Meaningless Hashtag?

Photo credit: Wisdom Tucker
“If it had happened anywhere else, this would be the world’s biggest story. (source)” I’ll admit that I shared this sentiment within the first few days of hearing the story through some mainstream media outlets. But in all fairness, I think it is now the world’s biggest story, and I love that. Let’s give credit where it’s due.
Today marks one month since more than 200 girls were kidnapped from their school dormitory in Nigeria. When I first started hearing about it, I had images of men storming the school with weapons and kidnapping the girls during the school day; that’s how scarce the details were. News channels are now inundated daily with new information, and it’s no coincidence that this happened after we started seeing an influx of posts on social media with the hashtag: #BringBackOurGirls.

So no, “Ranger Up (and others like him),” hashtags won’t bring these girls back. I seriously doubt anyone thought they would, not even Michelle. But before you get too comfortable on your high horse and declare the sharing of this hashtag meaningless, put aside your political rants and your hatred for the Obama family (funny how everything somehow comes back to that; when did it become about them?), and consider the results. What pushing this hashtag on social media did do was bring awareness where there was none. What it did do was make these girls our own, regardless of where you’re from. It made us–even just for a second–put ourselves in their places, in their parents’ places, and feel empathy. It gave us a drive to want to see something done–to demand it–while we knew we personally couldn’t rectify the situation. The world now knows, and there’s been a demand–a cultural demand–to do something about it. That, in my book, makes it meaningful.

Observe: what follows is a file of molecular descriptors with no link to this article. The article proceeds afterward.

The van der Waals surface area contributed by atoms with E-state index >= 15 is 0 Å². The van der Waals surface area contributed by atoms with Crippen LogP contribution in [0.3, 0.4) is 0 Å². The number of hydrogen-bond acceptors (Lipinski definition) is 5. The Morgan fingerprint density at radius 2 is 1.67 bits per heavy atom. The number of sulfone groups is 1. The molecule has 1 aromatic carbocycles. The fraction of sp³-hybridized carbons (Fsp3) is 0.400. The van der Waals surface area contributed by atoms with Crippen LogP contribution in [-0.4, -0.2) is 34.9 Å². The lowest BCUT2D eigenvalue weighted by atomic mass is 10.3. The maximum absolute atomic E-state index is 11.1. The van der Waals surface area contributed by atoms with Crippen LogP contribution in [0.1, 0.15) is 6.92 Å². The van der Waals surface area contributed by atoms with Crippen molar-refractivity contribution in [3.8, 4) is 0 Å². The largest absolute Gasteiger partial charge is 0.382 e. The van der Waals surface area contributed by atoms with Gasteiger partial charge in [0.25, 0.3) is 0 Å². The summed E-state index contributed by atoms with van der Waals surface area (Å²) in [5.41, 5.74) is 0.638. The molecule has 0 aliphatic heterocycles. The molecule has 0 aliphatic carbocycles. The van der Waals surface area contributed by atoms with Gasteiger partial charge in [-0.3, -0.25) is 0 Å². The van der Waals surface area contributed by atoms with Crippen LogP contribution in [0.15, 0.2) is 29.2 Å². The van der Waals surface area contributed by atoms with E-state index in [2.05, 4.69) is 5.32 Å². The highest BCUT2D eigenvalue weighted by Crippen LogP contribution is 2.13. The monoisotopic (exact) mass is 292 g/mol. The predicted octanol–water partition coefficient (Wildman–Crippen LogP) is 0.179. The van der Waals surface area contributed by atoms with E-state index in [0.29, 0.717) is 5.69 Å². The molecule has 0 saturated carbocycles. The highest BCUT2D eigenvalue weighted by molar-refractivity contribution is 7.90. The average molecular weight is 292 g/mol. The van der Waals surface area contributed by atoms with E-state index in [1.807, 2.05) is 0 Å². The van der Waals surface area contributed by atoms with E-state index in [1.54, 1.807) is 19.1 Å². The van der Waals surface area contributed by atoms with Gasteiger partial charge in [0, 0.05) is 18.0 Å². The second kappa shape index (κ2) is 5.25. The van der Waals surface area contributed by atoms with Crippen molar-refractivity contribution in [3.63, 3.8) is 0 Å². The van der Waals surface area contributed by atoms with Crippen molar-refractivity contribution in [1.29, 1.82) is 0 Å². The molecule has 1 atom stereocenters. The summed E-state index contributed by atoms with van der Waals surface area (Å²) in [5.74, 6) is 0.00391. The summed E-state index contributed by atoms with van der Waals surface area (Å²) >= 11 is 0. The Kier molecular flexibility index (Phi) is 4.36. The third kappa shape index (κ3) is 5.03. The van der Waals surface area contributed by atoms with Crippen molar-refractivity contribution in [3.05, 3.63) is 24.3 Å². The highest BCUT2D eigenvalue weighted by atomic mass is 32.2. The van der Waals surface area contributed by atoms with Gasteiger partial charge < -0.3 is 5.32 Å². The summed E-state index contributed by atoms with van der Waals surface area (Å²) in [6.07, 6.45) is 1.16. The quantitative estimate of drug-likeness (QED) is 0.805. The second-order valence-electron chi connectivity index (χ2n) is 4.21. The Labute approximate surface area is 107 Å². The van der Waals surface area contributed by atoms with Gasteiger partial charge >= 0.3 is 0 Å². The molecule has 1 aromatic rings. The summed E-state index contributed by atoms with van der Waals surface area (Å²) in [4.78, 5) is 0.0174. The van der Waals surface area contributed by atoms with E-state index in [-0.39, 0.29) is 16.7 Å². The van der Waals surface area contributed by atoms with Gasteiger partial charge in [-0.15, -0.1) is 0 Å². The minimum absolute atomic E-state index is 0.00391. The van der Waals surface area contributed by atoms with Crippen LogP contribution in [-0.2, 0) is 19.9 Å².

I love the above photo, not only because it was taken and posted by someone I greatly admire both personally and professionally, but because it speaks to the effectiveness of this campaign. I love the element of creativity; it breaks away from the more prevalent images. And it’s a nice juxtaposition: a tiny glimpse of the life of a successful woman in Detroit, connecting with the fear and pain currently gripping the country of Nigeria. Ultimately, isn’t that what it all boils down to? Aren’t we all connected?

I also really like this photo (below). At this point, though, I think the better question would be, “Would you care…?” Or are you too busy making a mockery of the hashtag and grappling at any opportunity to express your political views?


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